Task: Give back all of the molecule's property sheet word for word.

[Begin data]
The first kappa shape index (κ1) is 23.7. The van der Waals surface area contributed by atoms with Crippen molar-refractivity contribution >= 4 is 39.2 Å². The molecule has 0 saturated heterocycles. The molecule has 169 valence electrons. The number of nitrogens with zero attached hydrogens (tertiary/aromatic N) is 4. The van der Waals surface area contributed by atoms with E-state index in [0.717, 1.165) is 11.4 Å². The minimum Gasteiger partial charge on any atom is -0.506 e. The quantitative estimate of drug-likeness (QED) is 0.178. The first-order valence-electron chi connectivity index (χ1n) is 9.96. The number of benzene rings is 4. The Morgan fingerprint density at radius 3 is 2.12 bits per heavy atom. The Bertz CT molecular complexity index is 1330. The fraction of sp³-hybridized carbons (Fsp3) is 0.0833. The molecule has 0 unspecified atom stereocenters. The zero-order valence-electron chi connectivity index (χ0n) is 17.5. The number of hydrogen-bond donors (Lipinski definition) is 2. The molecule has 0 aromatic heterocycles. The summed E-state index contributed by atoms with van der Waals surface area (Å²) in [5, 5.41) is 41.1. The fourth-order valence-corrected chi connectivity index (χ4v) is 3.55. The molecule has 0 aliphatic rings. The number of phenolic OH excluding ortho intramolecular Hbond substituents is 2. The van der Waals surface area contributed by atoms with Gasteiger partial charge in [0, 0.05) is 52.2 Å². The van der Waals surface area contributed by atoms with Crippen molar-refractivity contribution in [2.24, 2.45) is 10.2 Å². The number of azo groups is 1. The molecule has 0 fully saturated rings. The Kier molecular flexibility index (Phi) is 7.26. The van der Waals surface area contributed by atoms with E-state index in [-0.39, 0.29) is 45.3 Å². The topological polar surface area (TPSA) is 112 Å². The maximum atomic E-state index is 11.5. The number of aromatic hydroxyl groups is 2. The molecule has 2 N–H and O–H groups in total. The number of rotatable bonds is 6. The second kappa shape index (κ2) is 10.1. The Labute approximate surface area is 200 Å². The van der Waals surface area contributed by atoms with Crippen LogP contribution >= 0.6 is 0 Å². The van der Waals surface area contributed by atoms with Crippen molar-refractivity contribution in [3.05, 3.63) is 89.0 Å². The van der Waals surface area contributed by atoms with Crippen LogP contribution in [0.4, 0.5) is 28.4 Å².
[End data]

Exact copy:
The first kappa shape index (κ1) is 23.7. The van der Waals surface area contributed by atoms with Crippen molar-refractivity contribution >= 4 is 39.2 Å². The molecule has 0 saturated heterocycles. The molecule has 169 valence electrons. The number of nitrogens with zero attached hydrogens (tertiary/aromatic N) is 4. The van der Waals surface area contributed by atoms with E-state index in [0.717, 1.165) is 11.4 Å². The minimum Gasteiger partial charge on any atom is -0.506 e. The quantitative estimate of drug-likeness (QED) is 0.178. The first-order valence-electron chi connectivity index (χ1n) is 9.96. The number of benzene rings is 4. The Morgan fingerprint density at radius 3 is 2.12 bits per heavy atom. The Bertz CT molecular complexity index is 1330. The fraction of sp³-hybridized carbons (Fsp3) is 0.0833. The molecule has 0 unspecified atom stereocenters. The zero-order valence-electron chi connectivity index (χ0n) is 17.5. The number of hydrogen-bond donors (Lipinski definition) is 2. The molecule has 0 aromatic heterocycles. The summed E-state index contributed by atoms with van der Waals surface area (Å²) in [5, 5.41) is 41.1. The fourth-order valence-corrected chi connectivity index (χ4v) is 3.55. The molecule has 0 aliphatic rings. The number of phenolic OH excluding ortho intramolecular Hbond substituents is 2. The van der Waals surface area contributed by atoms with Gasteiger partial charge in [0, 0.05) is 52.2 Å². The van der Waals surface area contributed by atoms with Crippen molar-refractivity contribution in [2.24, 2.45) is 10.2 Å². The number of azo groups is 1. The molecule has 0 fully saturated rings. The Kier molecular flexibility index (Phi) is 7.26. The van der Waals surface area contributed by atoms with E-state index in [-0.39, 0.29) is 45.3 Å². The topological polar surface area (TPSA) is 112 Å². The maximum atomic E-state index is 11.5. The number of aromatic hydroxyl groups is 2. The molecule has 2 N–H and O–H groups in total. The number of rotatable bonds is 6. The second kappa shape index (κ2) is 10.1. The Labute approximate surface area is 200 Å². The van der Waals surface area contributed by atoms with Crippen LogP contribution >= 0.6 is 0 Å². The van der Waals surface area contributed by atoms with Crippen molar-refractivity contribution in [3.05, 3.63) is 89.0 Å². The van der Waals surface area contributed by atoms with Crippen LogP contribution in [0.4, 0.5) is 28.4 Å².